Gins23 was expressed in Escherichia coli as a recombinant C-terminally hexahistidine-tagged protein. The protein was highly insoluble and could only be purified in the presence of 8 M urea. The insolubility did not seem to be a function of the presence of the His6 tag on the protein, as native-length, non-tagged, protein expressed in E. coli was similarly insoluble (data not shown). The purified His-tagged protein was used to generate rabbit polyclonal antisera. The antisera recognized a single protein of 21 kDa in extracts prepared from S. solfataricus cells (Fig 2A). Western blotting of whole-cell extracts prepared from logarithmically growing and stationary-phase S. solfataricus (Fig 2B) showed that, like MCM, the protein was still present in non-replicating cells, in contrast to the initiator protein Cdc6-1 (Robinson et al, 2004).

Figure 2
(A) Anti-Gins23 antisera recognize a single band in Sulfolobus whole-cell extracts. Western blots were performed on 10 μg of whole-cell extracts with pre-immune (Pre) or anti-Gins23 (Imm) antisera. (B) Western blotting of extracts prepared from ...

To test whether the MCM–Gins23 interaction detected in the yeast two-hybrid assay was representative of a physiologically relevant interaction in S. solfataricus cells, we carried out immunoprecipitation assays. The results indicate that Gins23 and MCM can be co-immunoprecipitated. Further, the insensitivity of the co-immunoprecipitation to the presence of ethidium bromide or DNaseI (data not shown) indicates that DNA is unlikely to be acting as a bridge between MCM and Gins23 (Fig 2C). We tested the ability of MCM and Gins23 to co-precipitate from extracts prepared from cells in early and mid-logarithmic growth and also from stationary phase. We find a very modest increase in co-immunoprecipitation of MCM with Gins23 from the extract prepared from mid-logarithmic cells, perhaps indicative of a higher proportion of cycling cells in this population (Fig 2D).

Whereas recombinant Gins23 was chronically insoluble in E. coli cells, native Gins23 seemed to be highly soluble in extracts from S. solfataricus cells prepared in salt concentrations ranging from 50 mM to 1 M NaCl (data not shown). We speculated therefore that the endogenous Gins23 might be associated with other proteins in S. solfataricus, thereby facilitating its solubility. To test this, we undertook purification of the endogenous Gins23. First, we fractionated crude cell extract by anion exchange chromatography and then used immunoaffinity chromatography to isolate endogenous Gins23-containing complex. As can be seen in Fig 3A, three proteins eluted specifically from the anti-Gins23 antisera column. These were identified by matrix-assisted laser desorption/ionization time-of-flight (MALDI-TOF) mass spectrometry as Gins23 and the products of the SSO0295 and SSO1049 open reading frames. The immediate genomic environment of SSO0295 does not contain any genes of known or predicted function in DNA replication. Intriguingly, however, as shown in Fig 3B, SSO1049 is encoded immediately downstream of the gene for the catalytic subunit of the heterodimeric DNA primase, in an operon-like organization that also contains the gene for the sliding clamp subunit PCNA2 (Dionne et al, 2003) in addition to ribosome- and translation-associated factors.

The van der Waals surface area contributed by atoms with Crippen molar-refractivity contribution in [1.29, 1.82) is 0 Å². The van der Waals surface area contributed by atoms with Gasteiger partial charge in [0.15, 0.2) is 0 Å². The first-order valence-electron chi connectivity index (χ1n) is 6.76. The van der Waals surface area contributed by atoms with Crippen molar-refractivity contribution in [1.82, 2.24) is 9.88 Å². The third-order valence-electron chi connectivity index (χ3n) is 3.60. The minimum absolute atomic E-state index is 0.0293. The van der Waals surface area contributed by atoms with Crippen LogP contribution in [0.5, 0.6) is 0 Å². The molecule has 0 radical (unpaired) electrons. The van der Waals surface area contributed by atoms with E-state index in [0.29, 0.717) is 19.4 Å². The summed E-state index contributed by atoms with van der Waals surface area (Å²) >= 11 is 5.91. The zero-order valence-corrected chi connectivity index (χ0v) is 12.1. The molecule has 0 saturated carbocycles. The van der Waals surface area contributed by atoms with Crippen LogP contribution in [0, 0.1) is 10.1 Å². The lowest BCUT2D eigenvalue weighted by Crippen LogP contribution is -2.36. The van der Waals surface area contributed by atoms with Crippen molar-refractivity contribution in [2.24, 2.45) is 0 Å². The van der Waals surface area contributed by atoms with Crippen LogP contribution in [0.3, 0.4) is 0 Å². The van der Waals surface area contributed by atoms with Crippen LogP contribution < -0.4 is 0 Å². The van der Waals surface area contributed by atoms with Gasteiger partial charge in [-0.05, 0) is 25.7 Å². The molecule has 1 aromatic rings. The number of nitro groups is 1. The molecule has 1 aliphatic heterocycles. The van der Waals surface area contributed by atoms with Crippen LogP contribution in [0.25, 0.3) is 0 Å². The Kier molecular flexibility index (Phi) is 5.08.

Figure 3
Isolation of a Gins23-containing complex from Sulfolobus solfataricus extracts. (A) Immunoaffinity purification of GINS. The sizes of markers (M) are shown on the left of the panel. Input material is shown (In). The eluted material from columns coupled ...

PSI-BLAST searches indicated that the protein encoded by SSO0295 was related to the DBD of the bacterial RecJ family of single-stranded DNA exonucleases (Yamagata et al, 2002); however, SSO0295 lacked a counterpart to the C-terminal, catalytic domain of RecJ. Hereinafter, we refer to this protein as RecJdbh, after RecJ DNA-binding domain homologue (data not shown). Extensive PSI-BLAST searches with the sequence of SSO1049 showed that it was a highly diverged member of the GINS family of proteins (Fig 3C), more closely related to Psf1 and Sld5 than to Psf2 and Psf3. Accordingly, we shall refer to this gene as gins15.

To test that the immunoaffinity approach used to purify the complex described above had not led to artefactual co-purification of the three proteins, we undertook a partial purification of the putative Gins23-containing complex using conventional chromatography (Fig 3D). As can been seen in Fig 3E, the two GINS family members and RecJdbh co-purified in eight steps, supporting the notion that they exist as a stable complex in cells.

We next performed further interaction studies to investigate the architecture of the Gins23–Gins15–RecJdbh complex and to determine whether further interactions could be detected with other DNA replication-associated proteins. A two-hybrid matrix indicated that Gins15 could interact with itself, with Gins23 and with RecJdbh. As described above, Gins23 interacted with MCM and also with both large and small subunits of the archaeal primase (Fig 4A). No interactions could be detected between any of Gins23, Gins15 or RecJdbh and Cdc6-1, Cdc6-2, Cdc6-3, SSB, UDG1, DNA polB1, Fen1, the two RFC subunits or any of the three Sulfolobus PCNA subunits (data not shown).